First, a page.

He continues to move around the country talking to people at every opportunity but that of course is not enough. How do you force the msm to play fair?

        • Richard Rawshark

          Trump them with lawyers.

        • Jenny

          Oops! Sorry Anne, I pasted this in the wrong place.

          How do you force the msm to play fair?

          • Jenny

            Politics, like life, is not fair.

            Words to live by:

            Know that life is not fair and that you will fail often, but if you take take some risks, step up when the times are toughest, face down the bullies, lift up the downtrodden and never, ever give up—if you do these things, then next generation and the generations that follow will live in a world far better than the one we have today and—what started here will indeed have changed the world—for the better


            • Anne

              Yes Jenny. I go along with that quote. It’s hard sometimes when your enemies (be they personal or political) are determined to cause you to fail but the answer is to never give up. It’s my past experience that it makes you are stronger person in the end.

        • Blaming the media is a mug’s game. This is 2016. We have many other channels to use, like Facebook, Twitter and party websites.

          • Stuart Munro

            Traditionally blaming the media has been quixotic, however dishonest they were. But the media are no longer monolithic – they are increasingly vulnerable and may perhaps be brought into more of a semblance of neutrality.

            They know – no-one better – that their clickbait cynicism and bias is losing them their market share. There are fewer cushy outcomes for laid-off journalists every day.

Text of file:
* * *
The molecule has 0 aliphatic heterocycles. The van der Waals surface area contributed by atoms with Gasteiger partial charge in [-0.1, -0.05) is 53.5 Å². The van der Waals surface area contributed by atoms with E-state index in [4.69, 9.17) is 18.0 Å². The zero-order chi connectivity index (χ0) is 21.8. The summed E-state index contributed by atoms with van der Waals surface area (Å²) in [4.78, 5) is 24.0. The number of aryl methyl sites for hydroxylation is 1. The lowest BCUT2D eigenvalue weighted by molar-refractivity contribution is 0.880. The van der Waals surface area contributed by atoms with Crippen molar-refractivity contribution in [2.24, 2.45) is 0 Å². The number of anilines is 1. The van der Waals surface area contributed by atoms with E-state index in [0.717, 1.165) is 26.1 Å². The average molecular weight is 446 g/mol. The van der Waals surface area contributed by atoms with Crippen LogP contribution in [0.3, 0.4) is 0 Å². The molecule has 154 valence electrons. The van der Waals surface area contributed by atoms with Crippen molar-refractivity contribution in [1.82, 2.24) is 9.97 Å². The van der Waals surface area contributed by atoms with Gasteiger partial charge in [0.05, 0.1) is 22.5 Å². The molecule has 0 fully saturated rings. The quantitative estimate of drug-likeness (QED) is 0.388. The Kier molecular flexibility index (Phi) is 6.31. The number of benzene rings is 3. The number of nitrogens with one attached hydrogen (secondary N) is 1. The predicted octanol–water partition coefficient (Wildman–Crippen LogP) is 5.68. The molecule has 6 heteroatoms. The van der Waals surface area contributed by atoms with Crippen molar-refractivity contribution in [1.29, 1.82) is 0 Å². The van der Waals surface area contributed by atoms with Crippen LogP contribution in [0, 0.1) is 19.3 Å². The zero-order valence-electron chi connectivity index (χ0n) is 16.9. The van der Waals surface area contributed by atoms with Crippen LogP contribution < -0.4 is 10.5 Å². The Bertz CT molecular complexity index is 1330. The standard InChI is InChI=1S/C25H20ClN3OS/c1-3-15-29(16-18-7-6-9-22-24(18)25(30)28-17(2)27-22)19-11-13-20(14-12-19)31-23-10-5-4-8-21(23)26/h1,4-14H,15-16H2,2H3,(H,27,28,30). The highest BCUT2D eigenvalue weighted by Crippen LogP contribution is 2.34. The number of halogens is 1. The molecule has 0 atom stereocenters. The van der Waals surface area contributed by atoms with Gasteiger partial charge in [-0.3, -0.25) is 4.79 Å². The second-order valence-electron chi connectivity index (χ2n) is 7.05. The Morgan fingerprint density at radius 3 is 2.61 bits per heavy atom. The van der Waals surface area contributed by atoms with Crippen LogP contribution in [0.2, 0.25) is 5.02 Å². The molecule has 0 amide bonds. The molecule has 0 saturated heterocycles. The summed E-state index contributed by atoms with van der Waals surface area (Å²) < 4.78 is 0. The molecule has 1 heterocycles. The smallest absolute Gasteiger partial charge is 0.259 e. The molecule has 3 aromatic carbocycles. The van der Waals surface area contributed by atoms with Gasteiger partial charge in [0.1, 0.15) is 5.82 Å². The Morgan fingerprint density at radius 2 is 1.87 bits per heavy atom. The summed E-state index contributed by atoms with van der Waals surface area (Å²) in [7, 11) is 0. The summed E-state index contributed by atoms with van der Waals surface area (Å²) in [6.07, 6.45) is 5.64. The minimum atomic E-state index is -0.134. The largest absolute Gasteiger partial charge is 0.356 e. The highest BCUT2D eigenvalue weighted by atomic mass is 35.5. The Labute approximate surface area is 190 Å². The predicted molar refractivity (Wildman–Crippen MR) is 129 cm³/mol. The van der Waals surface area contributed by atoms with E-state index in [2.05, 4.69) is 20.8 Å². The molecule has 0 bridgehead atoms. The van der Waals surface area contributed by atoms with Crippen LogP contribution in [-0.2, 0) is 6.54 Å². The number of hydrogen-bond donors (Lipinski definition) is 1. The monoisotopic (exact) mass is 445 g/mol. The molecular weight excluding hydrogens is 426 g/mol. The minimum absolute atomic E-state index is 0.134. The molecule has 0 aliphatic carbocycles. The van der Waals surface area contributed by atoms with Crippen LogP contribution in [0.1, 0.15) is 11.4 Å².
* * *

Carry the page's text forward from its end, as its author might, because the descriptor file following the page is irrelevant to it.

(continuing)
• Well Fed Weta

              Stuart, it is my view that ‘the people’ don’t actually want neutrality. The most popular news network in the US is Fox, who are openly pro-right. Their main competition, CNN and MSNBC, are both pro-left. The MSM are losing market share to alternative news delivery, such as blogs, virtually all of which have a declared bias. The days of a neutral media are, in my opinion, long gone.

              • Stuart Munro

                Friend of mine did some research on this – taught a group of journos at three papers a quality metric for reporting – timeliness, accuracy, balance, depth & so on. Lifted their circulation by 70%.

                It’s like comedy and tragedy – people don’t want the mental effort of serious drama – but they remember and prefer serious over cheap ‘entertainment’.

                There’s no point in following invented news – truth is stranger than fiction so ultimately made-up stuff is boring.

                Fox succeeds because things like Murdoch’s influence prevent real journalism from competing. The truth does not serve Murdoch’s neo-liberal ends – so he gradually destroys the validity of his business. It’s almost Grecian.

        • Colonial Viper

          He is already more than half way there Jenny. He is saying exactly the same things as Bernie Sanders.

          – where has Little attacked the conduct of the banks and the financial sector?
          – where has Little attacked the effect of neoliberalism and free trade policies?
          – where has Little attacked the obscene wealth of the mega-rich?